Sanders is credited with drawing thousands of new members to the party, especially young voters. Taylor said millennial voters like himself have lost respect for the Democratic National Committee because of its treatment of the Vermont senator, who sat as an independent.

"If they want us back they are going to have to earn it," said Taylor, 31.

Trump jumps in

In his acceptance speech Thursday night, Republican nominee Donald Trump seized upon the view that the Democratic race was "rigged" against Sanders, and appealed to Sanders' supporters.

"His supporters will join our movement, because we will fix his biggest issue: trade," Trump said. "Millions of Democrats will join our movement because we are going to fix the system so it works for all Americans."

Sanders tweeted a series of derisive responses, calling Trump a "hypocrite" on trade for manufacturing his products in "low-wage countries abroad."

Disagreements over backing Clinton

But Bernie or Bust people maintain they will not under any circumstance vote for Clinton. They reject the argument that their refusal to support her puts her at risk of losing to Republican Donald Trump.

"We're not going to vote for the demon named Hillary because you are threatening us with the devil named Trump," said Taylor.

The Bernie or Bust subscribers, however, do not have the support of all Sanders backers.

For example, Laurie Dodd, a delegate to the convention who volunteered for Sanders in Virginia, says she will vote for him in Philadelphia, and for Clinton in the November presidential election.

Vermont Senator Bernie Sanders attends a campaign rally in June in California. Sanders gave Hillary Clinton a competitive race for the Democratic presidential nomination and drew many new voters, especially young people, to the party. (John Locher/Associated Press)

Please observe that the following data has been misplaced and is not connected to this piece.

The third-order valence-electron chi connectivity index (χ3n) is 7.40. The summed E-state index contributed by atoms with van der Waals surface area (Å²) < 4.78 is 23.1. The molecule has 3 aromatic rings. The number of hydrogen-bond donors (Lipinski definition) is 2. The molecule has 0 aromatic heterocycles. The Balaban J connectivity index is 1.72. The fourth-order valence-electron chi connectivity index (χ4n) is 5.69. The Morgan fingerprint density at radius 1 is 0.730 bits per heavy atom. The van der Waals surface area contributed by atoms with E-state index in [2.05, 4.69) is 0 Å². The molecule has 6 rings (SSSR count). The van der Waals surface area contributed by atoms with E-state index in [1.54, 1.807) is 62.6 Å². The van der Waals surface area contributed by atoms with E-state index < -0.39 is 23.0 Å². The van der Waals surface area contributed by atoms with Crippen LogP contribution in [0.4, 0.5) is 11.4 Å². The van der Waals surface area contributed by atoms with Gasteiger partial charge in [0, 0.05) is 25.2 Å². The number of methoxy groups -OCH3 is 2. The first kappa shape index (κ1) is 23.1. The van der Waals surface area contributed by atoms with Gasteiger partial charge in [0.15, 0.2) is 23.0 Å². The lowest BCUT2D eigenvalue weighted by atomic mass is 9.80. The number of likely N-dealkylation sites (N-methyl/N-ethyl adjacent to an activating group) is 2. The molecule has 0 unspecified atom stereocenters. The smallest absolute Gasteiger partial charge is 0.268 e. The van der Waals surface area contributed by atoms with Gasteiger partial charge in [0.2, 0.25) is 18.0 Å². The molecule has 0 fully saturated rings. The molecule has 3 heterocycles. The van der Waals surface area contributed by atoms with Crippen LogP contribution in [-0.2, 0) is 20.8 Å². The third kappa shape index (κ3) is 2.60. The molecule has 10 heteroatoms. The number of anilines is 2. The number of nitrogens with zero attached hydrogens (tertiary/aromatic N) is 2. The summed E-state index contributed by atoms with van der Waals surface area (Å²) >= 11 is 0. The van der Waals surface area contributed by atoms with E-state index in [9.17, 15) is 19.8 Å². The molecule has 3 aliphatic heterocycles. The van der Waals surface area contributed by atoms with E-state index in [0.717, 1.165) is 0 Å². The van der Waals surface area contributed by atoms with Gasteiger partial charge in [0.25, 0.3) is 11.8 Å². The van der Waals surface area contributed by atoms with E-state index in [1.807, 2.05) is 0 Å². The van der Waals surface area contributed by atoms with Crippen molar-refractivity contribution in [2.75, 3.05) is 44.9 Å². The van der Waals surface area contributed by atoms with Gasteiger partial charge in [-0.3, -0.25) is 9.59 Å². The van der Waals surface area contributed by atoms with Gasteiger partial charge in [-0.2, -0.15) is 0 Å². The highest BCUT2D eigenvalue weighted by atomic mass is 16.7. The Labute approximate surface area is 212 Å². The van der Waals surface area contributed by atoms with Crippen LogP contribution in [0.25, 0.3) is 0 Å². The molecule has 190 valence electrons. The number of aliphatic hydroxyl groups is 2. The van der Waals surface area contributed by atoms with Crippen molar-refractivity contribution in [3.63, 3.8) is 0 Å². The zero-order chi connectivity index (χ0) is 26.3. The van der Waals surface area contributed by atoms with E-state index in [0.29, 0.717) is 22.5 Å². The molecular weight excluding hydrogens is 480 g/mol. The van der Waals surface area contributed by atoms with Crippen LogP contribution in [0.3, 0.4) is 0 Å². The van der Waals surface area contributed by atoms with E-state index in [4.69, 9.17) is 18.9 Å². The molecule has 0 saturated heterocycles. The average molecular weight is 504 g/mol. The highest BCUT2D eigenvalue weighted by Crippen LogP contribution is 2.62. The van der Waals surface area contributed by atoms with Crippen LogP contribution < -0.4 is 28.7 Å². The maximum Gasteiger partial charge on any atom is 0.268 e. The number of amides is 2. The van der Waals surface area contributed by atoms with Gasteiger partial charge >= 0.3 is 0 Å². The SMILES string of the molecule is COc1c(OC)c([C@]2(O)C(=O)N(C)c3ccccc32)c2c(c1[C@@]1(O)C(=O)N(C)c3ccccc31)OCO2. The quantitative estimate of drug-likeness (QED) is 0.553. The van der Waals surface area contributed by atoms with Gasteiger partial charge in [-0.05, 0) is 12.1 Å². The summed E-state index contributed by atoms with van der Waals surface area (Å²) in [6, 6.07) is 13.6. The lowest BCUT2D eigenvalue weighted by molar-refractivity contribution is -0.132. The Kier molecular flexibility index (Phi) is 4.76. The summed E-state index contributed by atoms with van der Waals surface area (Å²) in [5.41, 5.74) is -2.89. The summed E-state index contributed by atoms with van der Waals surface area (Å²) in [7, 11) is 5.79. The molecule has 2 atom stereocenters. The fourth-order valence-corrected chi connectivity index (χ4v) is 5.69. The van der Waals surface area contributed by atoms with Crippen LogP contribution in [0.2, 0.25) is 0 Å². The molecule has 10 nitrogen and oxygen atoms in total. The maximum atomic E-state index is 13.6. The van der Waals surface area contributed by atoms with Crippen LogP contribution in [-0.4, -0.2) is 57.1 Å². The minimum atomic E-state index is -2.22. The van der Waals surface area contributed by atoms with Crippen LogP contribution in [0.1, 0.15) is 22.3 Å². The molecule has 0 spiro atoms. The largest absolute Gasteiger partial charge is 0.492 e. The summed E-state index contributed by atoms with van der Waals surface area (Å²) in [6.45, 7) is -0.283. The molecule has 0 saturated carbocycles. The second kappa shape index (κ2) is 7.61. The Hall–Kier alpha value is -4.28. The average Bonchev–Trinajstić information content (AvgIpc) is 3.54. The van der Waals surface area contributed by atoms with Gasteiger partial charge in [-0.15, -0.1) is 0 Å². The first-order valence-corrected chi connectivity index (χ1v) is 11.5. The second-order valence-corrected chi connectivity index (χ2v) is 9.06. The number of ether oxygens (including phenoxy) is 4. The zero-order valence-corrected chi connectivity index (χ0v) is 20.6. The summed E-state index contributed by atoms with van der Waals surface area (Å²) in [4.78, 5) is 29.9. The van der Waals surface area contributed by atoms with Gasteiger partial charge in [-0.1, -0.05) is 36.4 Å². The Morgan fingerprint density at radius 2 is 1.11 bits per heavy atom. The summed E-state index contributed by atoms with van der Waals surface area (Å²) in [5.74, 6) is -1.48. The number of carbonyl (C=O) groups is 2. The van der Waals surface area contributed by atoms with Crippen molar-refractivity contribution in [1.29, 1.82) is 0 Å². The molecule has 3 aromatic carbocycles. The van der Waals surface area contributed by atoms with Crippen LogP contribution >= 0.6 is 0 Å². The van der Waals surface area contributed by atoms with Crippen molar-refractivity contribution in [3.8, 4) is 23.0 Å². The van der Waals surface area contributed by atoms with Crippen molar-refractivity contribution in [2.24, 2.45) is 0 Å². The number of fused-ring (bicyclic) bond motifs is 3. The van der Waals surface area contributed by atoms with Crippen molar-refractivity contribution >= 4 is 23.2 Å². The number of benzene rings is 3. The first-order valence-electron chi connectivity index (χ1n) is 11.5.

"I will be doing all I can to encourage other Bernie supporters to do the same," Dodd said in an interview. "I do my best to point out the policy similarities between what she wants and what Sanders wants."

Yes, she said, she expects conflicts at the convention with anti-Clinton Sanders supporters, "But disagreements are part of democracy, we've got to work through this."

Dodd said she hopes the Bernie or Bust adherents recognize there are other ways to advance the agenda he campaigned on, without abandoning the party. "Bernie always said this is about us, not me," said Dodd.

Jackrabbit Pollack, who was inspired by Sanders and volunteered on the campaign in Illinois, said the single-minded, Sanders-or-nothing approach is problematic.

Revolution is not about Sanders

"I actually think it's kind of counterproductive to make it all about him as a personality because that takes away from the issues," Pollack said in an interview from Philadelphia.

In an effort to keep a focus on the issues and continue the political revolution that Sanders called for, Pollack and his girlfriend Shana East created the "People's Revolution."

They are holding their own convention in Philadelphia, and they wrote a policy platform that they want Democrats and Republicans to consider. Their grassroots organization is designed to put power in the hands of people, not political parties, which Pollack says have ignored voters for far too long.

Pollack said he understands the frustration of Bernie or Bust supporters. "They don't know where else to turn."

That frustration will be on display at rallies and protests throughout the week in Philadelphia. Higgins, the DC to DNC walk organizer, said they will ensure their message is heard.

"There will be tons of disruption," he said. "The fight is not over, it's still continuing."


Meagan Fitzpatrick is a multiplatform reporter with CBC News in Toronto. She joined the CBC in 2011 and previously worked in the Parliament Hill and Washington bureaus. She has also reported for the CBC from Hong Kong. Meagan started her career as a print reporter in Ottawa.